How to Screen Share With FaceTime on a Mac

Screen sharing is a tool that had been missing from FaceTime in macOS for far too long, but Apple finally added the feature in macOS Monterey 12.1. Modern Macs, iPhones, and iPads all have the ability to screen share when running the appropriate software.

If you and other participants are using compatible operating systems, you’re ready to start screen sharing with FaceTime. Let’s discuss how the feature works.

Share Your Screen on FaceTime Using SharePlay

Screen sharing requires all participants to have macOS 12.1, iOS 15.1, iPadOS 15.1, or later on their devices. At this stage, you cannot share your screen with Windows or Android users, so you’ll need to ensure that everyone on the call has the right software installed. If even one participant lacks a compatible device, screen-sharing options won’t appear.

Looking for more macOS secrets? Take a look at our essential macOS shortcuts cheat sheet.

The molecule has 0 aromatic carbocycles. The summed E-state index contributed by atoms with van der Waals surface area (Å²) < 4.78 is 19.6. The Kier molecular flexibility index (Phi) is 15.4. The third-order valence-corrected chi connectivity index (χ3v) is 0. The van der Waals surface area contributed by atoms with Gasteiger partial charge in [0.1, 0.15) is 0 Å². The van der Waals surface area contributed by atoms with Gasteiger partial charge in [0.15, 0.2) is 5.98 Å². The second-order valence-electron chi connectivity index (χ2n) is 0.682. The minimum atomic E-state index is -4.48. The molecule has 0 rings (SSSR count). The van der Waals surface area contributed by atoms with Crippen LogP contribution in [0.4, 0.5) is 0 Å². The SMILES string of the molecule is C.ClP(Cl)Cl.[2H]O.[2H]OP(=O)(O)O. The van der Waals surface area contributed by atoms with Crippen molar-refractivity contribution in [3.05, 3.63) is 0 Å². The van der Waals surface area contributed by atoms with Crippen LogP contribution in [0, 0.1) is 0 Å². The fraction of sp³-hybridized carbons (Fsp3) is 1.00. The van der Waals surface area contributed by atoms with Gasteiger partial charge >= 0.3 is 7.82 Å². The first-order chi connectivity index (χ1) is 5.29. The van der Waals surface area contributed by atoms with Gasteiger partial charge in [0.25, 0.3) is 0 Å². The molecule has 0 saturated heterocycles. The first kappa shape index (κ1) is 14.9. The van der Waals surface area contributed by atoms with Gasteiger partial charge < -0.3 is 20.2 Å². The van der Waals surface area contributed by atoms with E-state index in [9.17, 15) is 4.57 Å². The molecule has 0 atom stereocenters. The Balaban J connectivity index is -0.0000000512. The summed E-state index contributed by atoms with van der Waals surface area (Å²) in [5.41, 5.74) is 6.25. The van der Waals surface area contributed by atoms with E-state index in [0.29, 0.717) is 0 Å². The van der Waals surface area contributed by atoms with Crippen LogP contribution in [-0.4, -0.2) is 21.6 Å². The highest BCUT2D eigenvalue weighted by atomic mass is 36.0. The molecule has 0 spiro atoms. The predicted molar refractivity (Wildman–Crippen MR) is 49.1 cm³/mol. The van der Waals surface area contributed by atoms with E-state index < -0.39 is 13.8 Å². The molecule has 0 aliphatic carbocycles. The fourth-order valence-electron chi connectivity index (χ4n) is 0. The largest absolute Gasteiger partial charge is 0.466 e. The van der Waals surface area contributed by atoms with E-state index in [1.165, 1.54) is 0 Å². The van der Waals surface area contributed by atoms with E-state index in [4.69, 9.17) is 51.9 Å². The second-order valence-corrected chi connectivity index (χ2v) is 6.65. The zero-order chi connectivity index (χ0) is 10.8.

Here’s how to share your screen on FaceTime using macOS:

  • Launch FaceTime.
  • Click New FaceTime or select a recent contact and make the call.
  • Once the call connects, click the SharePlay icon.
  • Choose Window to share a specific window or Screen to share your entire screen. If you select Window, you’ll then need to choose which app to share from.
  • Other participants in the FaceTime call will be able to view the screen or window you shared until you choose to cancel.

    If you wish to end screen sharing or alter what others see, you can do so from the same SharePlay menu. FaceTime also offers additional SharePlay features, which let you do cool things like watching a movie with friends on a FaceTime call.

    FaceTime Screen Sharing Is a Welcome Feature

    Screen sharing is a popular feature of many video conferencing apps, and now you can easily use FaceTime in macOS to share a screen too. Sharing your screen only takes a few clicks, and the overall user interface is intuitive.

    One downside, however, is that anyone using a device unable to run newer software will need to excuse themselves from screen-sharing calls. That said, obsolescence is inevitable, and eventually, everyone will catch up.

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